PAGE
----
What should we make of what's happening in Syria? First, Assad is completely discredited by his ridiculous and preposterous propaganda. Few, if any, countries believe Assad's conspiracy theories of secret foreign plots against the Syrian state. And they don't buy that the state-sponsored violence is justified or limited. Or that he's merely defending Syrian sovereignty. Equally dubious is his recent claim that "[m]ost of the people that have been killed are supporters of the government, not the vice versa." Assad even went so far as to state that he doesn't really control Syria's security forces. And I'm sure very few believe his promises of democratic reform or that he'll sincerely negotiate in good faith with the opposition.
Second, Assad is increasingly isolated. His support for violence against anti-government protesters and activists has created a loose coalition of countries--both East and West--against Syria, creating unprecedented pressure on his administration and the entire political regime.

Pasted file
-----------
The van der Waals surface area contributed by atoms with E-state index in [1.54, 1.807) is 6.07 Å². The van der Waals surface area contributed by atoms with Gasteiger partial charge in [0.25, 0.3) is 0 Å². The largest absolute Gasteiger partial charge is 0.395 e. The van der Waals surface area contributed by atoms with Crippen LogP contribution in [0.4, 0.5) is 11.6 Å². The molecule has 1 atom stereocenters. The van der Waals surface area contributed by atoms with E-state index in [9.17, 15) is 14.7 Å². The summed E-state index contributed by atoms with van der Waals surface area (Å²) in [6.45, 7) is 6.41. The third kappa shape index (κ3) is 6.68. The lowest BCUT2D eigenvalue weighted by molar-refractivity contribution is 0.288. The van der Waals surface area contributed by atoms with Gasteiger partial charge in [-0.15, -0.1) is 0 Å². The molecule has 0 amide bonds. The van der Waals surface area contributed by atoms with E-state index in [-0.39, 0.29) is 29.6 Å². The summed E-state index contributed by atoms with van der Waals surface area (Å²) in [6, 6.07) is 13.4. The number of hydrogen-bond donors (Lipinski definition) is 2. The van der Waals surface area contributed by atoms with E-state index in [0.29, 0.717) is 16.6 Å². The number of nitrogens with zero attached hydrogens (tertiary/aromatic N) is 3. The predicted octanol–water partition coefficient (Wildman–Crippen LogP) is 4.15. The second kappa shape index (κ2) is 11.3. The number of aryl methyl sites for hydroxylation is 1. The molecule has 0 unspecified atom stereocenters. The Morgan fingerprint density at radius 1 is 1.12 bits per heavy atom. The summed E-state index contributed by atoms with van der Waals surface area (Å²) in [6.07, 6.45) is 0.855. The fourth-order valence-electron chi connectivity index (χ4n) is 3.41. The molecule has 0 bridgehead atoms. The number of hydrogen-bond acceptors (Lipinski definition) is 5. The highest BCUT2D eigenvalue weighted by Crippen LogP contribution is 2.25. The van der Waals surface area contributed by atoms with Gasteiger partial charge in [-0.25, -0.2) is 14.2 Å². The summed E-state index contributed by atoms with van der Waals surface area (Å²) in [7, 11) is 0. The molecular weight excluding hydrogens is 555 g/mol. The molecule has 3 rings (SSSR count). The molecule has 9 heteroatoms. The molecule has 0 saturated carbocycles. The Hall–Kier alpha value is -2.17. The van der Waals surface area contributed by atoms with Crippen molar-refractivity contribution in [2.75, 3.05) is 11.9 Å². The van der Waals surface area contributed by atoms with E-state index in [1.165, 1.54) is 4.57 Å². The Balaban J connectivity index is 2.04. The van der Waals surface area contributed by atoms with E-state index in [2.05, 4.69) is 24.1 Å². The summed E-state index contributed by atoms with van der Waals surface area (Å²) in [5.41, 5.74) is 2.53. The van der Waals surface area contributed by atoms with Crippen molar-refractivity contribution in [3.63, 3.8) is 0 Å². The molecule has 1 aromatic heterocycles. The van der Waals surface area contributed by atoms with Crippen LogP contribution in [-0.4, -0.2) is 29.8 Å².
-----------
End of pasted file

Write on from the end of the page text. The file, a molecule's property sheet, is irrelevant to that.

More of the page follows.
But despite all of this, it doesn't look like Assad is going anywhere for quite some time. He seems to think he can brutalize and outlast the opposition. Sure, ego and a lust for power, apparently almost natural traits of repressive authoritarian leaders, play a strong role in his calculations. But just as important is the fact that Assad still has some tools he can wield to sustain himself and the state longer than optimists like Fareed Zakaria think.